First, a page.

To better understand the way home and place can become a path to the past, try for a minute to remember happy events from childhood connected with particular places—playing hide-and-seek in the neighborhood cul-de-sac until it got dark; watching Sesame Street (or Captain Kangaroo, in my case) on the living room floor at Grandma’s house; trick-or-treating; creating paper-mache masks at school; celebrating Christmas, Hanukkah, or Kwanzaa at home with all the relatives around, watching Chinese New Year parades in San Francisco or Fourth of July fireworks at the local park.  Recalling these experiences to mind is sweet; we look into the past as into a pool and see ourselves in the reflection, and we are the woman or man in the pool.  We look in and say “I once was that,” and then “I am still that,” and also, “the world was once that,” and then “it is still that,” and so make the present familiar.  The moments out of the past are transformed into signs that our lives endure beyond the present moment, and that culture endures with us.

 

from "Elephants in Coketown: Second Nature in Dicken's Hard Times" by J. Royal:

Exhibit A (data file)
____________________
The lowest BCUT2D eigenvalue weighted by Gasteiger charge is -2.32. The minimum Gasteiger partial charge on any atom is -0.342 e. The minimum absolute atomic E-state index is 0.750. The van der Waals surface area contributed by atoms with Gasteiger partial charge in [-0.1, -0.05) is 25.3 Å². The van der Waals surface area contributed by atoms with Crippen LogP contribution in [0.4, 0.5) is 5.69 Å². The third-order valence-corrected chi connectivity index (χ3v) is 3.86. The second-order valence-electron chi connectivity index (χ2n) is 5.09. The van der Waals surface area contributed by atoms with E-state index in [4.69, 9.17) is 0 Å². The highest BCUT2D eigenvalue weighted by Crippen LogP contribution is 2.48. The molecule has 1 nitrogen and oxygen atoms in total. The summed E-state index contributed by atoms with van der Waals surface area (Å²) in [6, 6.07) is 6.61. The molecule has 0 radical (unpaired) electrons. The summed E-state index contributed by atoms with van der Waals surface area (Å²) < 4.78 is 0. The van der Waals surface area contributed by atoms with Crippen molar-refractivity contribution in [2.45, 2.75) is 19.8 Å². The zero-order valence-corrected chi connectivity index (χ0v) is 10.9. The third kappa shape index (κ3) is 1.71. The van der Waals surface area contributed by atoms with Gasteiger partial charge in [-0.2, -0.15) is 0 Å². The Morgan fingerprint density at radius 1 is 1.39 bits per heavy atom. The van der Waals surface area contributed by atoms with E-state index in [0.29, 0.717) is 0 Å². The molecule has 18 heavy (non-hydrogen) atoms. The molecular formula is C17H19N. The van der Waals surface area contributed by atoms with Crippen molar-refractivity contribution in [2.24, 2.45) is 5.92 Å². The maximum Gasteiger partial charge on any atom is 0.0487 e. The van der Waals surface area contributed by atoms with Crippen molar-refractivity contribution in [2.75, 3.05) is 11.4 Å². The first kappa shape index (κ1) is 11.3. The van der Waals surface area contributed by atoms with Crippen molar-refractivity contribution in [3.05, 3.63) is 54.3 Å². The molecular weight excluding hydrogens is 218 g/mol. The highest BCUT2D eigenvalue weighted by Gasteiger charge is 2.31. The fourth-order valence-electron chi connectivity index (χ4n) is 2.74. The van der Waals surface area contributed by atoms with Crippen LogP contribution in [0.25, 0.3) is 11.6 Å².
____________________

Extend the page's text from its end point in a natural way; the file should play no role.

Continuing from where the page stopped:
Dickens recognizes something very powerful and important about a world which is brought into being by man: in this new industrial world, we learn to repress our own complex and organic nature, which defies categorization and abstraction, in favor of an image of ourselves as rational beings, and we organize our built environment to bolster this repression. Everything in Coketown is designed to be severely rational and workful; the world of Coketown should not be able to evoke a gasp of surprise:  it should be transparent and scientific and under the control of man. However, Dickens gives us, over and over images which are unscientific, images which have a dream-like, if not nightmare-like quality:  the lights of factories make the factories seem like fantastic fairy palaces; in the moonlight the steam-engines cast shadows on the walls which seem like the shadows of the Titans, mythological giants; the looms in the factories seem a forest, and the smoke from the chimneys is like coiled serpents; and the steam engines themselves, lumbering up and down, are mad, melancholy elephants. . . . and consider Dickens' description of a stiflingly hot day in Coketown: